Hello again everyone!
Today I'm sharing part 2 of my interview with Coffeetime Romance. I'm sharing an inside look at the writing process, and offer advice to beginning writers.
(Wanna hear what else I have to say about the writing life? Links to all of my interviews are on the News page of my website: http://www.kelliwilkins.com/news.html)
What is your favorite part of being a published author? What is your least favorite part?
I love the process of writing the story. Creating characters, worlds for the characters to live in, and telling the story of their adventures is a lot of fun. It’s interesting to see what the characters do, watch them fall in love, and learn how they overcome their troubles to have a happy ending.
However, once the “fun” part of writing is over, then the real “work” begins. Revising, editing, and proofreading the story is necessary, but it’s not terribly creative. You have to pull yourself out of the story and focus on wording, the plot, and other details that make the story “work” as a whole. This painstaking process has its rewards in the end, though. I have a phrase I use when I’ve finished a story: “I love having written.” This means I love having it all finished, polished, and done!
How have your friends and family responded to your becoming a published author?
My friends and family have been very supportive. My husband is proud to call me the “resident writer” in the family. I have a few close friends I turn to for encouragement and guidance about my writing, and family members are always asking about my latest (or next) project.
What do you think is the hardest thing about writing romance?
I think one of the hardest things about writing romance (aside from creating the story in general) is to write love scenes. The intensity, details, and descriptions have to be tailored to the genre and heat level of a story. Plus, you have to make the scene develop naturally and fit the personalities of the characters.
If you’re writing a tender historical romance, love scenes are handled quite differently than if you are writing a super sizzling erotic romance. The heat levels and intensities vary among all my books, so I’m able to experiment with different scenarios in the love scenes. Sometimes you have to set aside your “internal editor” and write the scene that’s appropriate for the book and the characters, regardless of what other people think you “should” write.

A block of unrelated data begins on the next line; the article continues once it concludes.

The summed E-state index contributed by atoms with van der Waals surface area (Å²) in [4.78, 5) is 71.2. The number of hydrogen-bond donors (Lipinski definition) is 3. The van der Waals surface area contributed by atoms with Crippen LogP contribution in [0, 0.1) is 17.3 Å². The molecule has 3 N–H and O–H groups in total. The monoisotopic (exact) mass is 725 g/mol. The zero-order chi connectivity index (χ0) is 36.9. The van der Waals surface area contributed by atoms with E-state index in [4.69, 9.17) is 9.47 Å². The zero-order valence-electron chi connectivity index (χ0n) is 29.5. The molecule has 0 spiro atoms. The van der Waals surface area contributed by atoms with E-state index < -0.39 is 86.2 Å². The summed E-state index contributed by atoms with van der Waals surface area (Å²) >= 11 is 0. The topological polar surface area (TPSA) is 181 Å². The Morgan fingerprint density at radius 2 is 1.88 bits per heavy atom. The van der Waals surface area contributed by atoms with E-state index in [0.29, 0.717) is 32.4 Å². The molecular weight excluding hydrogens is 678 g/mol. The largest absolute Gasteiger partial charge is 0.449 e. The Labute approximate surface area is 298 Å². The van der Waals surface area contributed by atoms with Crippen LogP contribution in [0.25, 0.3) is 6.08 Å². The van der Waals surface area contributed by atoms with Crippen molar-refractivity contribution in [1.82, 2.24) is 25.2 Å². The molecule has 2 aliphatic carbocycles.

What would you like your readers to come away with after reading one of your books?
Ideally, I’d like my readers to become involved in the characters’ lives and fully engrossed in the story. I’ve had some great reader feedback about my books. People were surprised at the twists and turns in The Pauper Prince, and wondered how (or even if) Claudette and Allan would end up together. One person confessed to tearing up during parts of Dalton’s Temptation. Those are great things for a writer to hear. It tells me that I’ve created believable characters that readers care about.
What advice would you give to an aspiring author?
The best advice I can give to any writer (regardless of what genre he or she likes to write) is to keep writing. It takes a lot of dedication and determination to sit down every day and write something. But the more you write, the easier it gets. (And don't just talk about writing "someday" - sit down and do it! The stories won't write themselves.)
Writing classes are a great way to learn the basics and meet other writers. If possible, join a writer’s group or a critique group to get feedback on your stories. A lot of times an outside person will notice something wrong with your story when you don't. If someone makes suggestions on how to improve your story, listen with an open mind, and don't take any criticism personally.
When you’ve written the best story you can, submit it! You can’t get published if you never submit, and you never know when your first acceptance will arrive.
Remember, if you have a topic you'd like to see me address on the blog or a question about the writing life, drop me a line. I may answer your question here!
Until next time,